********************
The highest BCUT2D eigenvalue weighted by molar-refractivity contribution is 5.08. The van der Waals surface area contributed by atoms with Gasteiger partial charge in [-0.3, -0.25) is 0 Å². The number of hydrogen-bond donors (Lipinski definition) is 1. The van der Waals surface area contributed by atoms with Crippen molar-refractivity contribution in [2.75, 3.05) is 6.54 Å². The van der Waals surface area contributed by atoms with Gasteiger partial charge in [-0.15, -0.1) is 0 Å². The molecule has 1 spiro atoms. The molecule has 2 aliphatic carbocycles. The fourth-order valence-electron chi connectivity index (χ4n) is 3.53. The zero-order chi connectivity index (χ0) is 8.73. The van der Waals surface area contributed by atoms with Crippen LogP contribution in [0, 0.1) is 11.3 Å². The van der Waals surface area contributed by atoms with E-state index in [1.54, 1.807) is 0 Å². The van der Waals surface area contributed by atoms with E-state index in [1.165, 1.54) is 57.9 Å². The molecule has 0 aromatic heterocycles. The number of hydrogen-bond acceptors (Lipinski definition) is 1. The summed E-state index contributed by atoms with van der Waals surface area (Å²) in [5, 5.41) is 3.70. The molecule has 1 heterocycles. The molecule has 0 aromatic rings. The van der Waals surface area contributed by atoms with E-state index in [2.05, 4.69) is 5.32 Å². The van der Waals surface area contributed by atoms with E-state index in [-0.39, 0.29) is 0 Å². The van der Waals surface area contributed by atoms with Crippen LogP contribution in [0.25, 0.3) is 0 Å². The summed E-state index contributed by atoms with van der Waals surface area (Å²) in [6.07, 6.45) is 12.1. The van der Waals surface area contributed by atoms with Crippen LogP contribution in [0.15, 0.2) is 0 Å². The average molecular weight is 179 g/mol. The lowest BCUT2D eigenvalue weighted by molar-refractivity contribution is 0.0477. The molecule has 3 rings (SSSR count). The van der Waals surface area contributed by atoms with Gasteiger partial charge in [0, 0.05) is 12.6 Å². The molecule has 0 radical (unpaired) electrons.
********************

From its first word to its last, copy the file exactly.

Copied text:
The highest BCUT2D eigenvalue weighted by molar-refractivity contribution is 5.08. The van der Waals surface area contributed by atoms with Gasteiger partial charge in [-0.3, -0.25) is 0 Å². The number of hydrogen-bond donors (Lipinski definition) is 1. The van der Waals surface area contributed by atoms with Crippen molar-refractivity contribution in [2.75, 3.05) is 6.54 Å². The van der Waals surface area contributed by atoms with Gasteiger partial charge in [-0.15, -0.1) is 0 Å². The molecule has 1 spiro atoms. The molecule has 2 aliphatic carbocycles. The fourth-order valence-electron chi connectivity index (χ4n) is 3.53. The zero-order chi connectivity index (χ0) is 8.73. The van der Waals surface area contributed by atoms with Crippen LogP contribution in [0, 0.1) is 11.3 Å². The van der Waals surface area contributed by atoms with E-state index in [1.54, 1.807) is 0 Å². The van der Waals surface area contributed by atoms with E-state index in [1.165, 1.54) is 57.9 Å². The molecule has 0 aromatic heterocycles. The number of hydrogen-bond acceptors (Lipinski definition) is 1. The summed E-state index contributed by atoms with van der Waals surface area (Å²) in [5, 5.41) is 3.70. The molecule has 1 heterocycles. The molecule has 0 aromatic rings. The van der Waals surface area contributed by atoms with E-state index in [2.05, 4.69) is 5.32 Å². The van der Waals surface area contributed by atoms with E-state index in [-0.39, 0.29) is 0 Å². The van der Waals surface area contributed by atoms with Crippen LogP contribution in [0.25, 0.3) is 0 Å². The summed E-state index contributed by atoms with van der Waals surface area (Å²) in [6.07, 6.45) is 12.1. The van der Waals surface area contributed by atoms with Crippen LogP contribution in [0.15, 0.2) is 0 Å². The average molecular weight is 179 g/mol. The lowest BCUT2D eigenvalue weighted by molar-refractivity contribution is 0.0477. The molecule has 3 rings (SSSR count). The van der Waals surface area contributed by atoms with Gasteiger partial charge in [0, 0.05) is 12.6 Å². The molecule has 0 radical (unpaired) electrons.